EDINBURGH, Scotland — In town for an onstage career interview and screening of “The Pledge,” Sean Penn brought a touch of glitz to the final days of the 55th Edinburgh Intl. Film Festival, which closed Sunday with receipts up 20%, making for a B.O. record.
Though the fest was weaker than usual on the new British cinema side, its international selection scooped up the best of Cannes and other events, as well as delivering a good lineup of visiting names. Latter included veteran director-d.p. Haskell Wexler; thesps Tim Roth, Kate Winslet, Saffron Burrows and Jacqueline Bisset; helmers Jean-Pierre Jeunet, Michael Apted, Terry Zwigoff and duo D.A. Pennebaker and Chris Hegedus; and composer Angelo Badalamenti.
Departing director Lizzie Francke bade her farewells with a rare onstage interview with Emma Thompson and — underlining the festival’s traditionally indie spirit — a free screening of the actress’s latest pic, cancer drama “Wit,” directed by Mike Nichols.
Clear winner of the audience award was Jeunet’s Gallic blockbuster “Amelie From Montmartre,” which opened the fest and led the polls from the outset. In second and third place were Bosnian black comedy “No Man’s Land” and U.S. transsexual rock musical “Hedwig and the Angry Inch.” Highest placed British picture was “Enigma.”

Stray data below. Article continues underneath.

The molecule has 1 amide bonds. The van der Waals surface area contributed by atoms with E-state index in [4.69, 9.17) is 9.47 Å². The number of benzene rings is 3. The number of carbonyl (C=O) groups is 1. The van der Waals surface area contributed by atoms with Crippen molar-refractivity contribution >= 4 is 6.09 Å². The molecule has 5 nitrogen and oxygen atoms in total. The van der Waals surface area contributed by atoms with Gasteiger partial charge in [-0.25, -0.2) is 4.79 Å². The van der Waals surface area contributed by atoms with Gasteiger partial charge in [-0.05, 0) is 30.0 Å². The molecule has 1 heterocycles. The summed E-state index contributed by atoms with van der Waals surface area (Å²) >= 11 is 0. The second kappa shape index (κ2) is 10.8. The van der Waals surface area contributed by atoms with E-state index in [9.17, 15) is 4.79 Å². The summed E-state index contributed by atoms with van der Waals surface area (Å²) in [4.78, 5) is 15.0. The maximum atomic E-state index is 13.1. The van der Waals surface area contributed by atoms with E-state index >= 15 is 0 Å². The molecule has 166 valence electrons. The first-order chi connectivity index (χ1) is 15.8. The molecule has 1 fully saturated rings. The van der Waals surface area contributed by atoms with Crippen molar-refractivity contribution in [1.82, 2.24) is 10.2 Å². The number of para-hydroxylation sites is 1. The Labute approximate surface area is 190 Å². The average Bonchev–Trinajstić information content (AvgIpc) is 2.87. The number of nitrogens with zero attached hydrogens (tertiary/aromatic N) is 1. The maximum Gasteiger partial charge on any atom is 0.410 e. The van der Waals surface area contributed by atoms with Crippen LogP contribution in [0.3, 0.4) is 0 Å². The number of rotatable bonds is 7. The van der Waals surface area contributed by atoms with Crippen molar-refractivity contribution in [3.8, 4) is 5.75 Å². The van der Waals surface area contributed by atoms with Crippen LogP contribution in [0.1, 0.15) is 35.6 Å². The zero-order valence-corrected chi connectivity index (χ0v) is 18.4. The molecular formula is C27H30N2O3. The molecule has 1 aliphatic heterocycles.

Lacking new talent
During her five years at the programming helm, former critic Francke has consolidated Edinburgh into the premiere showcase for new British cinema, though this year’s selection was reckoned below par in terms of discovering exciting new talent.
Commercially oriented fare like “Lucky Break” and romantic comedy “Crush” were received solidly enough. But apart from U.K.-financed “The Warrior,” an existential Hindi Western set in the Himalayas by first-time writer-director Asif Kapadia, there was a shortage in the non-TV work of really fresh creative voices that also spoke to auds.
Winner of the Michael Powell Award for best British feature was Kenny Glenaan’s DV-shot low budgeter “Gas Attack,” about biological terrorism in Glasgow. Fest’s new directors award was shared by two North American pictures, Michael Cuesta’s pedophilia drama “L.I.E.” and Canadian Inuit epic “Atanarjuat, the Fast Runner.”
Francke’s successor is Shane Danielsen, a 33-year-old Australian film journalist who curated Edinburgh’s Max Ophuls retro last year and a recent panorama of French cinema in Sydney.